Meet London Business School’s MBA Class Of 2020

Nasi Rwigema

London Business School

“Kick your ball hard. Over the wall, over the river… have fun chasing after it.”

Hometown: Johannesburg, South Africa

Fun Fact About Yourself: My Father is Ugandan, Mother Zimbabwean, Partner Ghanaian, and I grew up in South Africa.

Undergraduate School and Major: University of the Witwatersrand – Major in Aeronautical Engineering

Most Recent Employer and Job Title: Solafrica Energy – Project Director

Describe your biggest accomplishment in your career so far: I feel most proud when my actions and efforts team broad-based positive impact with personal achievement. Being one of the very first renewable energy producers in South Africa, and arguably the first black professional in the field, affirmed my competence as a young professional in a highly competitive industry. Despite the small size of my firm, it was amongst the pioneers that I truly believe gave others the confidence to risk up-front capital and human resources to develop sustainable power projects and encourage governments across Africa to purchase power from them.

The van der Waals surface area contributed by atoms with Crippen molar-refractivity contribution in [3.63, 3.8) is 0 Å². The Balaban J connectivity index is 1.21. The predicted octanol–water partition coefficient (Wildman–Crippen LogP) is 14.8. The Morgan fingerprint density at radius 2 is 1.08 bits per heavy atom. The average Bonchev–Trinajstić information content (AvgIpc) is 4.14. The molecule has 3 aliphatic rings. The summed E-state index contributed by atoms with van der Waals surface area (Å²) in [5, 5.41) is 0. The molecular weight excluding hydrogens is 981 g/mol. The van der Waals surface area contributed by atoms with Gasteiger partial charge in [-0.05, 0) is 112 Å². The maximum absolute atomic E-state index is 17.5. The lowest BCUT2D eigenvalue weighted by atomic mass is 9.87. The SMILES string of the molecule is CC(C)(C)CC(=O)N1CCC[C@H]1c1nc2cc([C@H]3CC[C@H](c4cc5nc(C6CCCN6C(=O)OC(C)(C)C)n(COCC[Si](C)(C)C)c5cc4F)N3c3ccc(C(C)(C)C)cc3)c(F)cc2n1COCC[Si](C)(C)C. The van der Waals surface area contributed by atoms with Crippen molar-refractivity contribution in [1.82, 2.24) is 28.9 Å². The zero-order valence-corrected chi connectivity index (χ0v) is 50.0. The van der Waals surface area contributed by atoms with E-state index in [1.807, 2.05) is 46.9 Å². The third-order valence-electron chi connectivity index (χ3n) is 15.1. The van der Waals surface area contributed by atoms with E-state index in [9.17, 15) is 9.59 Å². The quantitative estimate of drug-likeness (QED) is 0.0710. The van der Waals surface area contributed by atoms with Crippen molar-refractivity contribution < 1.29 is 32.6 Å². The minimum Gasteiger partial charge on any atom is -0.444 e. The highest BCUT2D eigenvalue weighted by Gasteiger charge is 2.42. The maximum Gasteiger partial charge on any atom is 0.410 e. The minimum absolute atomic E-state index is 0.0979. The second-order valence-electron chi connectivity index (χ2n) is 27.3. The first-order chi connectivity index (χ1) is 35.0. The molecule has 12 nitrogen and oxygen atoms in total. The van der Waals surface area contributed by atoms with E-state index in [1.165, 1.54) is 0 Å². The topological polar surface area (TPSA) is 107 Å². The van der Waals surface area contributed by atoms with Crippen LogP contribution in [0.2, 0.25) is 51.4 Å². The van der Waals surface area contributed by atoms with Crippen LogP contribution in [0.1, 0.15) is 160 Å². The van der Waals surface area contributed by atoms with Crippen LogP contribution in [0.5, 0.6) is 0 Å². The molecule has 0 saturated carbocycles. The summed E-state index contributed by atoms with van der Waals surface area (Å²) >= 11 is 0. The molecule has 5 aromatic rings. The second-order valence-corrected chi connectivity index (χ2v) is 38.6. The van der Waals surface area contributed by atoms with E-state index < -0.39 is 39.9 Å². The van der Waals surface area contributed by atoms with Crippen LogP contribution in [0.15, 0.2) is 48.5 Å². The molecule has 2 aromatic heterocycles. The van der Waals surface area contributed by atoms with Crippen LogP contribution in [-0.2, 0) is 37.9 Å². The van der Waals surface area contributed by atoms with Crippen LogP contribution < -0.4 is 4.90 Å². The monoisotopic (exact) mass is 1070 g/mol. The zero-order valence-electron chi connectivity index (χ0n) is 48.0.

Years later, I was challenged to rescue a run-of-river hydro power plant that was in heavy violation of environmental and social conditions, as well as 19% behind its construction schedule. In the 5 months since I took control, I worked with the relevant teams to cure all project breaches and bring the construction programme back on track. I saw tremendous personal growth in myself and demonstrated effective and dedicated leadership through this experience which I am very proud of.

Yet I’ve only ever felt truly proud when my impact has outlasted my stay. Encouraged by my Fellowship to the Young African Leadership Initiative, I started Project Warm in 2015 – a social initiative using the unproductive idle-time that shift workers (e.g. security guards and shopkeepers) have available to produce blankets that are donated to homeless children. The project enlisted and trained 43 workers putting the equivalent of an extra month’s wage in their pockets and keeping 130 vulnerable children warm through the winter. Faced with competing priorities in 2017, I chose to end the project which in hindsight was a premature surrender that disappoints me personally. Sadly, our workers went back to their usual wage in 2017 and the children received no further support.